By: Xana Ouellette
“Be safe out there!” Those four words carry a lot of meaning for young women heading out to school. Whether they are leaving home and moving to Windsor for the first time, or just heading out for a long day of classes. However, it’s not just about the icy roads and the bad weather they are being warned about.
University campuses are dangerous places for everyone, especially for young women. Up to 40% of female university students in Ontario reported being sexually or physically assaulted on campus during their schooling. These dangers are often a huge barrier and of great importance to students living in residence, taking night classes, or staying late at the library to study.
The University of Windsor is trying to do something about this problem. Campus Community Police, emergency telephone poles, and WalkSafe all exist with to help make the campus safer. But these resources are under-used and not responsive to the changing needs of the campus community.
These on campuses services places the burden of protection and safety on people who are scared, instead of addressing toxic cultures and helps to perpetuate myths about sexual assault. When women are expected to call for help and not walk alone, it contributes to victim blaming, in that maybe she wouldn’t have been assaulted if she had behaved differently.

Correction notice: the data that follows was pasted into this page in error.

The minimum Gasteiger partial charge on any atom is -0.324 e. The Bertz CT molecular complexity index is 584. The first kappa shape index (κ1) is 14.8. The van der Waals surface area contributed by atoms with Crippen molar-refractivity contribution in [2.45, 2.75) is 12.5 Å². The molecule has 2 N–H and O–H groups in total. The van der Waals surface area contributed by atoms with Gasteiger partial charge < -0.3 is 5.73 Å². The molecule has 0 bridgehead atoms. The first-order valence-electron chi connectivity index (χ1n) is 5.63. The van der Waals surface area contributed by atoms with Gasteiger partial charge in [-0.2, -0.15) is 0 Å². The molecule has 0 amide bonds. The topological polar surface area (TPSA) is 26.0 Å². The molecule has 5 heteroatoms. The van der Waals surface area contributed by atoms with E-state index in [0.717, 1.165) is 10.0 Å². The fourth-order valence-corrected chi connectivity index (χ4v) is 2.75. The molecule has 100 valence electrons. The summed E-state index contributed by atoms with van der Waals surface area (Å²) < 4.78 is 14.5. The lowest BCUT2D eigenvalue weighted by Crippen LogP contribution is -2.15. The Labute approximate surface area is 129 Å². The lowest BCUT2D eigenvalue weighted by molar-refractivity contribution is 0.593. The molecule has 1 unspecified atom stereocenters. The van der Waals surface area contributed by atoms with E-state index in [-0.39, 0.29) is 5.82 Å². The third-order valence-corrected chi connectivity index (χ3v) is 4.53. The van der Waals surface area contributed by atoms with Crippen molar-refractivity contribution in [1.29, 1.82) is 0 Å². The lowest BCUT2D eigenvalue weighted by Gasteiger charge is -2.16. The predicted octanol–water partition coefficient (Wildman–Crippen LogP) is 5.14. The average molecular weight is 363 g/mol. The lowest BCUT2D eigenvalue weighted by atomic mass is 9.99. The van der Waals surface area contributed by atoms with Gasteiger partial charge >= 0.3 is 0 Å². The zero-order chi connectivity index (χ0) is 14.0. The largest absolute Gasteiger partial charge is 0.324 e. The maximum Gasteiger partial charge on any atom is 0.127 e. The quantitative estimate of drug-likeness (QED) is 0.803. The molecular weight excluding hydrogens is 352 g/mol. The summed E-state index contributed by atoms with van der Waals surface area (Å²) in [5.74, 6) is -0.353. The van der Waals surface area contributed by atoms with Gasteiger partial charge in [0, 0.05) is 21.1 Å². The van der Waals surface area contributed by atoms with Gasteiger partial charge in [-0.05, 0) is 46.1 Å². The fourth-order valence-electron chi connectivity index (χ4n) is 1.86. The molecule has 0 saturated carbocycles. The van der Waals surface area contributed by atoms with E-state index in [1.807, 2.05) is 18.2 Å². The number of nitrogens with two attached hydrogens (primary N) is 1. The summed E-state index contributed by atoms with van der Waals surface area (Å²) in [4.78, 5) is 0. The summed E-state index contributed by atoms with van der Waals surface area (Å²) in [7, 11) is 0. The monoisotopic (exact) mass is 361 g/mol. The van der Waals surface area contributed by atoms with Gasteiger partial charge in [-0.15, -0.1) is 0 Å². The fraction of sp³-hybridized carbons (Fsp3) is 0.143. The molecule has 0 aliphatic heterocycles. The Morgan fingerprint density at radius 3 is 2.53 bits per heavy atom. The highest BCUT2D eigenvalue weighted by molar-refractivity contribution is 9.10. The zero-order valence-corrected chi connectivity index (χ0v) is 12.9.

When a person is assaulted, there is only one person to blame. The person who committed the crime. New programs, like Flip the Script and Sexual Assault Resistance Education (SARE), are trying to change people’s perceptions of the problems. These program challenge rape culture and dangerous attitudes towards women. People who sexually assault and rape are the focus, rather than the behaviour of women. Women are assaulted because someone chose to assault them, not because of anything they did. Clothing, behaviour, and relationships are not an invitation to assault someone.
These programs take time to work. Until the culture on campus has changed, a new app, Safe Lancer is removing some of the barriers to getting help in case of emergency.
Instead of struggling to dial the University line and then the extension for Campus Police, you can press a button. If WalkSafe has closed or you are walking home on the weekend, you can use Friend Walk. There’s also a mobile blue light which replaces those giant blue poles on campus. The button on your phone will call Campus Police, send them your location, and it works even when the blue light poles aren’t working.
Always remember: the best way to prevent sexual assault is to make sure you don’t rape anyone.
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